Home Economy News As bets on sooner Fed rate cuts dwindle, one analyst sticks with call for July cut

As bets on sooner Fed rate cuts dwindle, one analyst sticks with call for July cut


Investing.com — Many on Wall Street have given up hope for sooner rate cuts, but one analysts is bucking the trend and continues to bet on a rate cut as soon as July. 

“Futures markets are pricing in about 3bps of cuts at the 31 July FOMC meeting. We think this is too low. In fact, a July cut is our baseline,” Steve Englander Head, Global G10 FX Research and North America Macro Strategy said in a recent note. 

About 14% of traders expect the Fed to cut rates in July, according to Investing.com’s Fed Rate Monitor Tool, but Englander points to recent slowing in the economy and inflation data that suggest the disinflation trend is alive. 

The latest core PCE data, released Friday, showing inflation slowed more than expected in April from the prior month, and was in-line with estimates on an annualized basis, kept the “disinflation thesis alive,” Englander said, expecting more of the same in the coming months. 

“There are two more PCE releases before the July meeting, so there is considerable room for core PCE to slow,” he added.

The strength in the labor market seen in Q1, however, has often been flagged as a catalyst for consumer spending and a threat to inflation , but Englander believes that a large chunk, or about 46% of the 269,000 average nonfarm payroll gain in Q1 was due to “undocumented immigrants getting employment authorisation.”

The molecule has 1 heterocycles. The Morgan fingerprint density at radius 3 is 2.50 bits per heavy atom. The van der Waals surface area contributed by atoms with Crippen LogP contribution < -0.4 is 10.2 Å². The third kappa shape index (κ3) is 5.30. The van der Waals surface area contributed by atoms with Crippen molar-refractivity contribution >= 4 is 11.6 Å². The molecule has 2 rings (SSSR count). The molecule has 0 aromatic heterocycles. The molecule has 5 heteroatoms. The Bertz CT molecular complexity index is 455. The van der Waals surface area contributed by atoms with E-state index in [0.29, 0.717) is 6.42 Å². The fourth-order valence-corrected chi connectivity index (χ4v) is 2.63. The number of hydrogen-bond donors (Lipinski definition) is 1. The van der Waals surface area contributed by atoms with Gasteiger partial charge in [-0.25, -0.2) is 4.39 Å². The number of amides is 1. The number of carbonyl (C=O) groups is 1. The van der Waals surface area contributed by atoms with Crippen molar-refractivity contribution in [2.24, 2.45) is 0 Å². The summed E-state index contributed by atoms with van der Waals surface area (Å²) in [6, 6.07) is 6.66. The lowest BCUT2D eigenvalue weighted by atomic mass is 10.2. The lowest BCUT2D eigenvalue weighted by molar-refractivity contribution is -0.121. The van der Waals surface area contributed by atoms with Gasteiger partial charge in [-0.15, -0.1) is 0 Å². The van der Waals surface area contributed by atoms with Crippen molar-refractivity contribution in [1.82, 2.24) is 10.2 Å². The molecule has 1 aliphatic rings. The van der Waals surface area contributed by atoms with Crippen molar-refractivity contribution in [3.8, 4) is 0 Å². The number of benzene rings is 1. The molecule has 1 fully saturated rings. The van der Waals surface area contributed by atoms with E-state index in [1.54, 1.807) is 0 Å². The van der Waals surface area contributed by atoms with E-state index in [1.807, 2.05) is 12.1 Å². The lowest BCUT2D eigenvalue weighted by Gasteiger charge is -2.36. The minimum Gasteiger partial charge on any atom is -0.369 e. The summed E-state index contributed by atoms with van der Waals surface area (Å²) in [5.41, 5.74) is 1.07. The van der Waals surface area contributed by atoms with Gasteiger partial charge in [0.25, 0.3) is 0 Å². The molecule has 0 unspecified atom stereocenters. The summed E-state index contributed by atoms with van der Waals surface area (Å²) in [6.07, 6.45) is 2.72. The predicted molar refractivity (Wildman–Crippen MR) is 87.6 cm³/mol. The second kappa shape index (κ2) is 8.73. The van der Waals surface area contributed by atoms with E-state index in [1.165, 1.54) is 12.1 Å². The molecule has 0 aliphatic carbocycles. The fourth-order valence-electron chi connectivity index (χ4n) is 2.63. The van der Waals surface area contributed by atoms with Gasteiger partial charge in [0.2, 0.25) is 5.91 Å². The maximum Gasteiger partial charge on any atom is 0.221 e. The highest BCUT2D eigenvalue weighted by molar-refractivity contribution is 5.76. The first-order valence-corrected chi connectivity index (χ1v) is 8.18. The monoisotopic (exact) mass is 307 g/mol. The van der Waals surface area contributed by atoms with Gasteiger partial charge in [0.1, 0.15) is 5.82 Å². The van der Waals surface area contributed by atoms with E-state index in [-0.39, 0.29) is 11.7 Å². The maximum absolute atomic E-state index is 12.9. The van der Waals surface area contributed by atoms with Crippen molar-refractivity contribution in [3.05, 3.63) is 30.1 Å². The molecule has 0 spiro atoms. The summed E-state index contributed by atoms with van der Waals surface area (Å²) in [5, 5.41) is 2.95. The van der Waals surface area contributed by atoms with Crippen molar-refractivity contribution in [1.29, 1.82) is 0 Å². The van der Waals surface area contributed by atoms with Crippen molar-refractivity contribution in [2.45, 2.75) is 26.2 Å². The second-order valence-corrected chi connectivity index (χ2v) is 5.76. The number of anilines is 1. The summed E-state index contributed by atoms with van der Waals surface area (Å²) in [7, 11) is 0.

On the demand front, meanwhile, data on Friday showing consumer spending weakened in April, added some credence to Englander’s outlook. 

Consumer spending, which makes for more than two-thirds of U.S. economic growth, increased by 0.2% in April, lower than expectations of 0.3%. 

Still, the slew of Fed speak over the past weeks suggest that FOMC members are leaning into the central bank’s higher rates for longer stance. 

“I’m keeping my eyes on the short-run trajectory, and if we can continue to see that trajectory move forward, I think we will be in a good place. I don’t think that’s going to be in July,” Atlanta Federal Reserve President Raphael Bostic said Thursday. 

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